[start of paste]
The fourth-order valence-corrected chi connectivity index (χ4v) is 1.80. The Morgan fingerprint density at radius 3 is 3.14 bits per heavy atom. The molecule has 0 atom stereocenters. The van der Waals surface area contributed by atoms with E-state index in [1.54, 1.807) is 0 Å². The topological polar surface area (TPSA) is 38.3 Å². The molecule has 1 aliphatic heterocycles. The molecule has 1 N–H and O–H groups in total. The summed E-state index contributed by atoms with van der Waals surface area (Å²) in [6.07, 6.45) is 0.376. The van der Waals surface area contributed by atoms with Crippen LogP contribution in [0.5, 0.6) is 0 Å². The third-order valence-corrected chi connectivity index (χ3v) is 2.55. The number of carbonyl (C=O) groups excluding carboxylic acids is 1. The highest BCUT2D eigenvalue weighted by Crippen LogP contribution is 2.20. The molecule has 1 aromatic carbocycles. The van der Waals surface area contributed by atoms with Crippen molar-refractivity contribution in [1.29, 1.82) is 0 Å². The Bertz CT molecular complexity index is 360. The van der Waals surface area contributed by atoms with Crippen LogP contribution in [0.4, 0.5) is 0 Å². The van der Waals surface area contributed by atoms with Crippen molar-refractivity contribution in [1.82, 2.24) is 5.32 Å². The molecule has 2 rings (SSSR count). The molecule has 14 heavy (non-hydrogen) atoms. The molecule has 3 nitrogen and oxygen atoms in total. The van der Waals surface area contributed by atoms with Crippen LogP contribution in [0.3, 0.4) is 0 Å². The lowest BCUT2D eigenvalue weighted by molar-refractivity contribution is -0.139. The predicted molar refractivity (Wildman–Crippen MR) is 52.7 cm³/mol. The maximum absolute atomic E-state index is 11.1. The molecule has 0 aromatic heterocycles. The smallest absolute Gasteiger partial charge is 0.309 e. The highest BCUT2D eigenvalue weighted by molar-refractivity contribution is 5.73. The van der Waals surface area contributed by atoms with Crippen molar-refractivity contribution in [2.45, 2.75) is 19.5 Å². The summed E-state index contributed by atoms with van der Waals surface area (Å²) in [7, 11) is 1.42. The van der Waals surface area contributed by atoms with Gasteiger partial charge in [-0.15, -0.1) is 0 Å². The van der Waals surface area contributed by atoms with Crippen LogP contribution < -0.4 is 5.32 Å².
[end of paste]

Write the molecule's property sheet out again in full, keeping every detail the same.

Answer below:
The fourth-order valence-corrected chi connectivity index (χ4v) is 1.80. The Morgan fingerprint density at radius 3 is 3.14 bits per heavy atom. The molecule has 0 atom stereocenters. The van der Waals surface area contributed by atoms with E-state index in [1.54, 1.807) is 0 Å². The topological polar surface area (TPSA) is 38.3 Å². The molecule has 1 aliphatic heterocycles. The molecule has 1 N–H and O–H groups in total. The summed E-state index contributed by atoms with van der Waals surface area (Å²) in [6.07, 6.45) is 0.376. The van der Waals surface area contributed by atoms with Crippen LogP contribution in [0.5, 0.6) is 0 Å². The third-order valence-corrected chi connectivity index (χ3v) is 2.55. The number of carbonyl (C=O) groups excluding carboxylic acids is 1. The highest BCUT2D eigenvalue weighted by Crippen LogP contribution is 2.20. The molecule has 1 aromatic carbocycles. The van der Waals surface area contributed by atoms with Crippen molar-refractivity contribution in [1.29, 1.82) is 0 Å². The Bertz CT molecular complexity index is 360. The van der Waals surface area contributed by atoms with Crippen LogP contribution in [0.4, 0.5) is 0 Å². The van der Waals surface area contributed by atoms with Crippen molar-refractivity contribution in [1.82, 2.24) is 5.32 Å². The molecule has 2 rings (SSSR count). The molecule has 14 heavy (non-hydrogen) atoms. The molecule has 3 nitrogen and oxygen atoms in total. The van der Waals surface area contributed by atoms with Crippen LogP contribution in [0.3, 0.4) is 0 Å². The lowest BCUT2D eigenvalue weighted by molar-refractivity contribution is -0.139. The predicted molar refractivity (Wildman–Crippen MR) is 52.7 cm³/mol. The maximum absolute atomic E-state index is 11.1. The molecule has 0 aromatic heterocycles. The smallest absolute Gasteiger partial charge is 0.309 e. The highest BCUT2D eigenvalue weighted by molar-refractivity contribution is 5.73. The van der Waals surface area contributed by atoms with Crippen molar-refractivity contribution in [2.45, 2.75) is 19.5 Å². The summed E-state index contributed by atoms with van der Waals surface area (Å²) in [7, 11) is 1.42. The van der Waals surface area contributed by atoms with Gasteiger partial charge in [-0.15, -0.1) is 0 Å². The van der Waals surface area contributed by atoms with Crippen LogP contribution < -0.4 is 5.32 Å².